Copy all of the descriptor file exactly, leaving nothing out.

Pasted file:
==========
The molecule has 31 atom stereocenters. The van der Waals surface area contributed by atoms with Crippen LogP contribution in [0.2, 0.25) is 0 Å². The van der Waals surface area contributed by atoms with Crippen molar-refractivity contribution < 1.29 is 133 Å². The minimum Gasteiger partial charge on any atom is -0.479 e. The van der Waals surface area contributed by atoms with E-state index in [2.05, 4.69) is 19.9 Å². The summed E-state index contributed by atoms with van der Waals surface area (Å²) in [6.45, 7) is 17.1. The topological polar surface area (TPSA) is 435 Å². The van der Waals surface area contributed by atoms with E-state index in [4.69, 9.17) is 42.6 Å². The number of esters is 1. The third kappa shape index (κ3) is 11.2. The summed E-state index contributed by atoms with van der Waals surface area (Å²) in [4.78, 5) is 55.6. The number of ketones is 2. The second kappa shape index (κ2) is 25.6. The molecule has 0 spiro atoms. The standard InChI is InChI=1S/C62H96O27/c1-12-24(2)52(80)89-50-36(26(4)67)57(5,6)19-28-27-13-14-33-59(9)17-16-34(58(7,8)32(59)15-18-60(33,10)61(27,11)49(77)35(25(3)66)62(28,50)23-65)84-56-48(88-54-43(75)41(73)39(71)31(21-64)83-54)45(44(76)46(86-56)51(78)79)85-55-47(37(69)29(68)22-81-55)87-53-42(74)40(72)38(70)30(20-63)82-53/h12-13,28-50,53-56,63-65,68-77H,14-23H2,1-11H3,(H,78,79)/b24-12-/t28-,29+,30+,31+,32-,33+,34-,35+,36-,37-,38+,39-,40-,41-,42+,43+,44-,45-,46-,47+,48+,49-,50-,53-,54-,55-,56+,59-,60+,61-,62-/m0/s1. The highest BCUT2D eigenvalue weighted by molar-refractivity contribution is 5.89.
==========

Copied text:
The molecule has 31 atom stereocenters. The van der Waals surface area contributed by atoms with Crippen LogP contribution in [0.2, 0.25) is 0 Å². The van der Waals surface area contributed by atoms with Crippen molar-refractivity contribution < 1.29 is 133 Å². The minimum Gasteiger partial charge on any atom is -0.479 e. The van der Waals surface area contributed by atoms with E-state index in [2.05, 4.69) is 19.9 Å². The summed E-state index contributed by atoms with van der Waals surface area (Å²) in [6.45, 7) is 17.1. The topological polar surface area (TPSA) is 435 Å². The van der Waals surface area contributed by atoms with E-state index in [4.69, 9.17) is 42.6 Å². The number of esters is 1. The third kappa shape index (κ3) is 11.2. The summed E-state index contributed by atoms with van der Waals surface area (Å²) in [4.78, 5) is 55.6. The number of ketones is 2. The second kappa shape index (κ2) is 25.6. The molecule has 0 spiro atoms. The standard InChI is InChI=1S/C62H96O27/c1-12-24(2)52(80)89-50-36(26(4)67)57(5,6)19-28-27-13-14-33-59(9)17-16-34(58(7,8)32(59)15-18-60(33,10)61(27,11)49(77)35(25(3)66)62(28,50)23-65)84-56-48(88-54-43(75)41(73)39(71)31(21-64)83-54)45(44(76)46(86-56)51(78)79)85-55-47(37(69)29(68)22-81-55)87-53-42(74)40(72)38(70)30(20-63)82-53/h12-13,28-50,53-56,63-65,68-77H,14-23H2,1-11H3,(H,78,79)/b24-12-/t28-,29+,30+,31+,32-,33+,34-,35+,36-,37-,38+,39-,40-,41-,42+,43+,44-,45-,46-,47+,48+,49-,50-,53-,54-,55-,56+,59-,60+,61-,62-/m0/s1. The highest BCUT2D eigenvalue weighted by molar-refractivity contribution is 5.89.